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This site was once the location of the YWCA Building, constructed in 1911. The Fine Arts institute of Kansas City, now known as the Kansas City Art Institute operated out of this location in offices on the 6th floor for many years. It was here in 1915, that famed animator Walt Disney had his first formal art instruction while attending Saturday art classes. The building was razed for an urban renewal project and is now the site of a surface parking lot.

The YWCA Building behind the Brailey Building c. 1922. Courtesy of Missouri Valley Special Collections, Kansas City Public Library

YWCA building

A gallery in the Fine Arts Institute of Kansas City at the YWCA Building. Courtesy of Missouri Valley Special Collections, Kansas City Public Library.

art gallery

A photo of young Walt Disney.

Walt Disney

An photo of young Walt Disney c.1918, dressed in uniform for the Red Cross.

Walt Disney

The Browning, King and Co. Building was located at the northeast corner of Grand and 11th Street. The YWCA building is shown in the background.

Building, Urban design, Font, Facade

In 1885, a group of twenty Kansas City artists formed the first organized art effort in the city called the Sketch Club. They came together to create and talk about art which helped develop and incorporate the Kansas City Art Association and School of Design a few years later. This led to the establishment of the Fine Arts Institute of Kansas City in 1907, known today as Kansas City Art Institute. According to the 1911 American Art Annual, the Institutes purpose was to secure a fine arts museum to the city, "to collect, preserve and exhibit objects of art; conduct schools for instruction in drawing, painting, modeling, sculpture, illustrations, decorative designing, architecture, and the arts and crafts, and by other appropriate means to further the cause of Art.”

The Fine Arts Institute of Kansas City operated at several locations in its time. Around 1911 they moved into offices on the 6th floor of the newly built YWCA Building on McGee. They offered a variety of course instruction and a gallery which held exhibits that would rotate categories by month. From 1914 to 1918 during the first World War, students and faculty helped raise funds for the Red Cross by selling their artwork. They also created posters to promote enlistment for the United States Navy.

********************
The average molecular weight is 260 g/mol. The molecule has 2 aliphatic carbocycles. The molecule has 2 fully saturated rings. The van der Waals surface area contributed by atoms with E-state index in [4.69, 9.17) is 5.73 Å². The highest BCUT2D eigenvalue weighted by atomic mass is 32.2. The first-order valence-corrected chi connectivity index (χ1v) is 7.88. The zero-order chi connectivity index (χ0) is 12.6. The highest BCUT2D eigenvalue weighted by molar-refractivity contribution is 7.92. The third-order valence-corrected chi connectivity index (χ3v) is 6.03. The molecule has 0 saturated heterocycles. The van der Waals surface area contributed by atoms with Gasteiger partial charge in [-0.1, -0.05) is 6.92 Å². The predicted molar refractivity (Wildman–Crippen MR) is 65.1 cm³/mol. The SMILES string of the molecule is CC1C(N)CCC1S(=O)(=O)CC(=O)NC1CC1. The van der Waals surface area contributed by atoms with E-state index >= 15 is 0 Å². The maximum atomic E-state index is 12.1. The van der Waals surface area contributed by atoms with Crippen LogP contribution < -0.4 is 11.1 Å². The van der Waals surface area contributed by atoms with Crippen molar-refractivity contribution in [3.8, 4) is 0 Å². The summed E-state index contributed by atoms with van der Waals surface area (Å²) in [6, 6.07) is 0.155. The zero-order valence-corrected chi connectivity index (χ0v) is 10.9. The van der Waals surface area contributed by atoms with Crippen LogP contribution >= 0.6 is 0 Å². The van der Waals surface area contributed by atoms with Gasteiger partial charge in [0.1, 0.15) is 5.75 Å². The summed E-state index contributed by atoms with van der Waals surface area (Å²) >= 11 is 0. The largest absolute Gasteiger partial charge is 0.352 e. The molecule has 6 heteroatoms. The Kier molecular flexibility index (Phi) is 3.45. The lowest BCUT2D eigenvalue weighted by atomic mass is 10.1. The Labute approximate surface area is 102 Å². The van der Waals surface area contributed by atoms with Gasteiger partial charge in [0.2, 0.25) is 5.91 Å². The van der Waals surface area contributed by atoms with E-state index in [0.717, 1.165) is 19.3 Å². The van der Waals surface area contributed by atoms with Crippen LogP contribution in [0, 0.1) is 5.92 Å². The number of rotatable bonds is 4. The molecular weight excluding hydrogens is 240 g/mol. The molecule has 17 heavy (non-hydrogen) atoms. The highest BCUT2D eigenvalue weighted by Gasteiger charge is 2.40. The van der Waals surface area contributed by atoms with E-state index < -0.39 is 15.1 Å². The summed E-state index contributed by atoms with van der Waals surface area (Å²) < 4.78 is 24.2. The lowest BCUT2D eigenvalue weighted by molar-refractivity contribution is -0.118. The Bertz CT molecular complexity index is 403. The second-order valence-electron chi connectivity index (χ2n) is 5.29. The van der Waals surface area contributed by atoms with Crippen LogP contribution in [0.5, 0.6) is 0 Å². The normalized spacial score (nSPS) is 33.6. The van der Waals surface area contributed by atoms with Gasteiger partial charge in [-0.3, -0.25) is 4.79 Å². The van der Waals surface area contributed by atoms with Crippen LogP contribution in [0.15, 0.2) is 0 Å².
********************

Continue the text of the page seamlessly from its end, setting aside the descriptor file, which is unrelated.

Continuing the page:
As early as 1914, the institute started offering public classes on Saturdays. Famed animator Walt Disney, still just a teenager, attended art classes here from 1915 to 1917. The following is the Saturday class schedule from the 1914-1915 Academic Catalog:

Saturday Classes. 
Life Class, 11 half days, one term, 11 weeks - - $9.00
Juvenile Class, 11 half days, one term, 11 weeks - 5.00
Elementary Class, 11 half days, one term, 11 weeks 5.00
Matriculation fee of $2.00 must be paid by all new students on entering the school. 
A charge of 50 cents a term is made for rental of lockers. 
Payments must be made in advance. 
Saturday Juvenile Classes. 
Elementary drawing and painting. 
Drawing from life for those who have had a course of elementary work. 
In addition to the formal instruction, pupils are encouraged to visit the gallery and library. Thus their understanding and love of art are unconsciously trained and developed. 
Adults may join the Saturday classes.

In 1920, the Fine Arts Institute of Kansas City changed its name to the Kansas City Art Institute. The institution finally found a permanent home in 1927 when businessman and philanthropist Howard Vanderslice purchased and donated a large residence at 4415 Warwick Boulevard. The mansion was home to the late August Meyer, a successful mining engineer and the first President to the Parks Commission (1892). It was renamed Vanderslice Hall and now serves as the school's administrative offices.

School Circular, Fine Arts Institute Kansas City, Missouri 1914-15, Internet Archive. Accessed March 15th 2022.

Stahly, Nichole. Kansas City Art Institute, The Clio. March 9th 2022. Accessed March 15th 2022.

American Federation of Arts. American Art Directory. Volume 9. R. R. Bowker Company, 1911.

Nightingale Levy, Florence. American Federation of Arts. American Art Annual. Volume 13. MacMillan Company, 1917.

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